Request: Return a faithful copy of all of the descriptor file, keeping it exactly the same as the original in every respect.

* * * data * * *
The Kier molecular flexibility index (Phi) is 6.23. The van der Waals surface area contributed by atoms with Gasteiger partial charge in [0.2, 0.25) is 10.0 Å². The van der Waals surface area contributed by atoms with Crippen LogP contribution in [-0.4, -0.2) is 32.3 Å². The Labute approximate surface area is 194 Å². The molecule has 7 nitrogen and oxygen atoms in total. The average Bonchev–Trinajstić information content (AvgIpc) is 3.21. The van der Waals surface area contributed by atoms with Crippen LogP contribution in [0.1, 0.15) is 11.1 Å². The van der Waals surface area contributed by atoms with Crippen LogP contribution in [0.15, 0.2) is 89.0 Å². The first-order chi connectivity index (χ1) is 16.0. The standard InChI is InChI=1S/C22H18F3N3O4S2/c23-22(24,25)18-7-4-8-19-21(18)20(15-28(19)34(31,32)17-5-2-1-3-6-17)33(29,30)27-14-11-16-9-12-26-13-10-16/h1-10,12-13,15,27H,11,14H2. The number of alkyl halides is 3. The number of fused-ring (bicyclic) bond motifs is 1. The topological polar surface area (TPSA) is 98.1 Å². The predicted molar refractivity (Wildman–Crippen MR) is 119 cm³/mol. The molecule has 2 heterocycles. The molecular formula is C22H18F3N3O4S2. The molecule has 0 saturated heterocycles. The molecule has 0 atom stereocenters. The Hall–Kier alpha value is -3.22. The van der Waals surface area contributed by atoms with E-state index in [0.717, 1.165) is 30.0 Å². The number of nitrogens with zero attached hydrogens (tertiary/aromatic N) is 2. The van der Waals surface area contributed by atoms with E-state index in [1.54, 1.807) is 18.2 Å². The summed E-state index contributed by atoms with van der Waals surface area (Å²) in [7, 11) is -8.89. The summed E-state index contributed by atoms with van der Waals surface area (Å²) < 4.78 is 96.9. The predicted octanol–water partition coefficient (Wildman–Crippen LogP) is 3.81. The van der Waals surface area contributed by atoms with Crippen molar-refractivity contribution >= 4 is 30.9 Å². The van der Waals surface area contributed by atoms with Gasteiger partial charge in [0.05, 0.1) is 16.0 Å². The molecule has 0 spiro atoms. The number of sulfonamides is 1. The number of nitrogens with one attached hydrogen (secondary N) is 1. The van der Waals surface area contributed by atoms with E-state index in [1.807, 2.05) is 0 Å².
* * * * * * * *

The Kier molecular flexibility index (Phi) is 6.23. The van der Waals surface area contributed by atoms with Gasteiger partial charge in [0.2, 0.25) is 10.0 Å². The van der Waals surface area contributed by atoms with Crippen LogP contribution in [-0.4, -0.2) is 32.3 Å². The Labute approximate surface area is 194 Å². The molecule has 7 nitrogen and oxygen atoms in total. The average Bonchev–Trinajstić information content (AvgIpc) is 3.21. The van der Waals surface area contributed by atoms with Crippen LogP contribution in [0.1, 0.15) is 11.1 Å². The van der Waals surface area contributed by atoms with Crippen LogP contribution in [0.15, 0.2) is 89.0 Å². The first-order chi connectivity index (χ1) is 16.0. The standard InChI is InChI=1S/C22H18F3N3O4S2/c23-22(24,25)18-7-4-8-19-21(18)20(15-28(19)34(31,32)17-5-2-1-3-6-17)33(29,30)27-14-11-16-9-12-26-13-10-16/h1-10,12-13,15,27H,11,14H2. The number of alkyl halides is 3. The number of fused-ring (bicyclic) bond motifs is 1. The topological polar surface area (TPSA) is 98.1 Å². The predicted molar refractivity (Wildman–Crippen MR) is 119 cm³/mol. The molecule has 2 heterocycles. The molecular formula is C22H18F3N3O4S2. The molecule has 0 saturated heterocycles. The molecule has 0 atom stereocenters. The Hall–Kier alpha value is -3.22. The van der Waals surface area contributed by atoms with E-state index in [0.717, 1.165) is 30.0 Å². The number of nitrogens with zero attached hydrogens (tertiary/aromatic N) is 2. The van der Waals surface area contributed by atoms with E-state index in [1.54, 1.807) is 18.2 Å². The summed E-state index contributed by atoms with van der Waals surface area (Å²) in [7, 11) is -8.89. The summed E-state index contributed by atoms with van der Waals surface area (Å²) < 4.78 is 96.9. The predicted octanol–water partition coefficient (Wildman–Crippen LogP) is 3.81. The van der Waals surface area contributed by atoms with Crippen molar-refractivity contribution >= 4 is 30.9 Å². The van der Waals surface area contributed by atoms with Gasteiger partial charge in [0.05, 0.1) is 16.0 Å². The molecule has 0 spiro atoms. The number of sulfonamides is 1. The number of nitrogens with one attached hydrogen (secondary N) is 1. The van der Waals surface area contributed by atoms with E-state index in [1.807, 2.05) is 0 Å².